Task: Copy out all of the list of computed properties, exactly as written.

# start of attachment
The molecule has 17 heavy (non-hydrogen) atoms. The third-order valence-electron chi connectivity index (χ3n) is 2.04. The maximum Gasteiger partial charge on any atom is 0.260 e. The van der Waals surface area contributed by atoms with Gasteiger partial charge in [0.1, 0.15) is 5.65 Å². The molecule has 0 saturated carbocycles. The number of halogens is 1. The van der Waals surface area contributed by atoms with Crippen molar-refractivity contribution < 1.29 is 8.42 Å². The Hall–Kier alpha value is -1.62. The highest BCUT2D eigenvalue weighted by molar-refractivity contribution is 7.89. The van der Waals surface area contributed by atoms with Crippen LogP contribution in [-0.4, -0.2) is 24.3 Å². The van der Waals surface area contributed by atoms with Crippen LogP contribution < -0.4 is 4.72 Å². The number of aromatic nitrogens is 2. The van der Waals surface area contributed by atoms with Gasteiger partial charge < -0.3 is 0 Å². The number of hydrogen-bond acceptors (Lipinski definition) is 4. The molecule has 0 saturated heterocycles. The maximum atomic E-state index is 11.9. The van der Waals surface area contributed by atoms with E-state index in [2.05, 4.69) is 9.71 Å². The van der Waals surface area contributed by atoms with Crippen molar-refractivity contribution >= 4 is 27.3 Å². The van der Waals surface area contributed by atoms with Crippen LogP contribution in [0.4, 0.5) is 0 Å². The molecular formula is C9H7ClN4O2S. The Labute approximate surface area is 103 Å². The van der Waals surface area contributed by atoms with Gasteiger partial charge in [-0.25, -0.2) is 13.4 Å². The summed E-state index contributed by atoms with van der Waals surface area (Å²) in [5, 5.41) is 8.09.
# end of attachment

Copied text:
The molecule has 17 heavy (non-hydrogen) atoms. The third-order valence-electron chi connectivity index (χ3n) is 2.04. The maximum Gasteiger partial charge on any atom is 0.260 e. The van der Waals surface area contributed by atoms with Gasteiger partial charge in [0.1, 0.15) is 5.65 Å². The molecule has 0 saturated carbocycles. The number of halogens is 1. The van der Waals surface area contributed by atoms with Crippen molar-refractivity contribution < 1.29 is 8.42 Å². The Hall–Kier alpha value is -1.62. The highest BCUT2D eigenvalue weighted by molar-refractivity contribution is 7.89. The van der Waals surface area contributed by atoms with Crippen LogP contribution in [-0.4, -0.2) is 24.3 Å². The van der Waals surface area contributed by atoms with Crippen LogP contribution < -0.4 is 4.72 Å². The number of aromatic nitrogens is 2. The van der Waals surface area contributed by atoms with Gasteiger partial charge < -0.3 is 0 Å². The number of hydrogen-bond acceptors (Lipinski definition) is 4. The molecule has 0 saturated heterocycles. The maximum atomic E-state index is 11.9. The van der Waals surface area contributed by atoms with E-state index in [2.05, 4.69) is 9.71 Å². The van der Waals surface area contributed by atoms with Crippen molar-refractivity contribution >= 4 is 27.3 Å². The van der Waals surface area contributed by atoms with Crippen LogP contribution in [0.4, 0.5) is 0 Å². The molecular formula is C9H7ClN4O2S. The Labute approximate surface area is 103 Å². The van der Waals surface area contributed by atoms with Gasteiger partial charge in [-0.25, -0.2) is 13.4 Å². The summed E-state index contributed by atoms with van der Waals surface area (Å²) in [5, 5.41) is 8.09.